Rather than getting angry at me, or thinking my problems were unimportant, he listened to everything I had to say and I felt that he really understood where I was coming from. It helped that it took me about a week to build up the courage to go and see him, and by then I had my emotions under control and had thought through exactly what I was going to say. He asked me to summarize everything in a short email for him to think about overnight.
The next day he gives me a ton of small tasks to do (including putting together an information document explaining how a project unfolds to semi-skilled/ unskilled labourers in order to manage hiring expectations-this was really interesting because is sometimes difficult to make things really simple and requires understanding and empathy-and loads of pictures!). The next day was even better-my PM calls me in and tells me there is another project just starting up involving the build of a beneficiation plant a mine up the road-and that he thinks it the perfect opportunity for me to get all the design experience I need!
The project involves the design and construction of a mini-plant that will upgrade the chromite ore we mine to the correct size and concentration before sending it to our smelting plants to melt into Ferrochrome for sale.
Today was the kick-off meeting with the mine’s engineers. A colleague of mine, A.N. who works on our smelting plant next to our Projects offices is a metalurgical engineer graduate who did a very detailed anaylsis and optimisation of a crushing and screening plant at the smelter. The (incredibly impressive) work he did is really similar to the beneficiation plant we’re building on the mine, so we managed to smuggle him into the kick-off meeting too (yay, friends!).
The project is really intersting-both mettalurgically and mechanically-and has many exciting design-features. The schedule is super-tight though, which means I am going to be working my cute butt off pretty soon (I honestly cant wait – I’ve been in withdrawel). The topography (lay of the land) is also quite a challenge and it was fun visiting the site and joining in the brainstorming session about what should go where to maximise efficiency. The project is really in the concept-generation phase still (which is totally the best and most creative part!) and the site is a green-field (completely untouched hillside). After the meeting and the site visit, the (senior metalurgist) engineering manager invited A.N. and I to his office to give us more background into the plant. I’ve realised that information-transfer between experienced and young engineers is so important. I love listening to these old dudes go on about how things that we take for granted (the plant we work on/ the process that governs it) were developed (by them) and the awesome things they have achieved over the years. Its very inspiring. It was great, although trying to follow the conversation between metalurgists was challenging. I’m learning a new aspect of engineering though, which is great.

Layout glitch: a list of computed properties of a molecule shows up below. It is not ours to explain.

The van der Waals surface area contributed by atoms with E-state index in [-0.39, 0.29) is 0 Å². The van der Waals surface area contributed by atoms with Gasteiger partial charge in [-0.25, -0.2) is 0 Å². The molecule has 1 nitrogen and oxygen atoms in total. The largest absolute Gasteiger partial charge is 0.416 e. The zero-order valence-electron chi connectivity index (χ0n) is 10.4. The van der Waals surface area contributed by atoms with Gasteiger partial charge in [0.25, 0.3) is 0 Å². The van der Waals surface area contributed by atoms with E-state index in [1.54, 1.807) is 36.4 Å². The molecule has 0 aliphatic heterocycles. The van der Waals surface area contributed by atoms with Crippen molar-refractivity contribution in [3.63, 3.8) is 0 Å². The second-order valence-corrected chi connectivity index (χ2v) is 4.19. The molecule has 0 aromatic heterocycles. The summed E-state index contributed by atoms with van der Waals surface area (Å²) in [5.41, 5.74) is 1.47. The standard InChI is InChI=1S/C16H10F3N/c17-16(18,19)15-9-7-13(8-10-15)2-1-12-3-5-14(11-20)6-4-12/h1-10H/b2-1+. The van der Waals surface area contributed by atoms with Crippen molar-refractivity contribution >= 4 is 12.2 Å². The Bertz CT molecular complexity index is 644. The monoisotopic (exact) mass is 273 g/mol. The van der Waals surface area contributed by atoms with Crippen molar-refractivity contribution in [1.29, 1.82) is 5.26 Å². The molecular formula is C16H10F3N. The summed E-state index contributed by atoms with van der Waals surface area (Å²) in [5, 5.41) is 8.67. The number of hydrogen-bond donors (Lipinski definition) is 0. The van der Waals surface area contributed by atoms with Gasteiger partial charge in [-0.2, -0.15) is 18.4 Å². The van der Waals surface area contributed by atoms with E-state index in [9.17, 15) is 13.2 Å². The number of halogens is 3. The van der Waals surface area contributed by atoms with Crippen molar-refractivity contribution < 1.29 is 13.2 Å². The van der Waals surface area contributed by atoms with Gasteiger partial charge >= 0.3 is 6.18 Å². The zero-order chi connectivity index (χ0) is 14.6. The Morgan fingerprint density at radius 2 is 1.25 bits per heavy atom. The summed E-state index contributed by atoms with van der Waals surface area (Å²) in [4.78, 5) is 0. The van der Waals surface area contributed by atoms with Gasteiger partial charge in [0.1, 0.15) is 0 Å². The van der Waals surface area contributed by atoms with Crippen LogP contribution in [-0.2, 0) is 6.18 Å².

I am once-again really happy with what I do and feel lucky to have such an amazing job that lets me create, solve problems and colaborate with great minds. I am really glad that I addressed my issues with my Manager. I cant believe how much your working environment can affect your happiness and how easy it was to set things right again. My advice to anyone who isn’t loving what they’re doing-don’t just quit. Calm down and have a good, clear chat with your boss. Try and sort it out before losing hope – you’ll never know if you don’t try.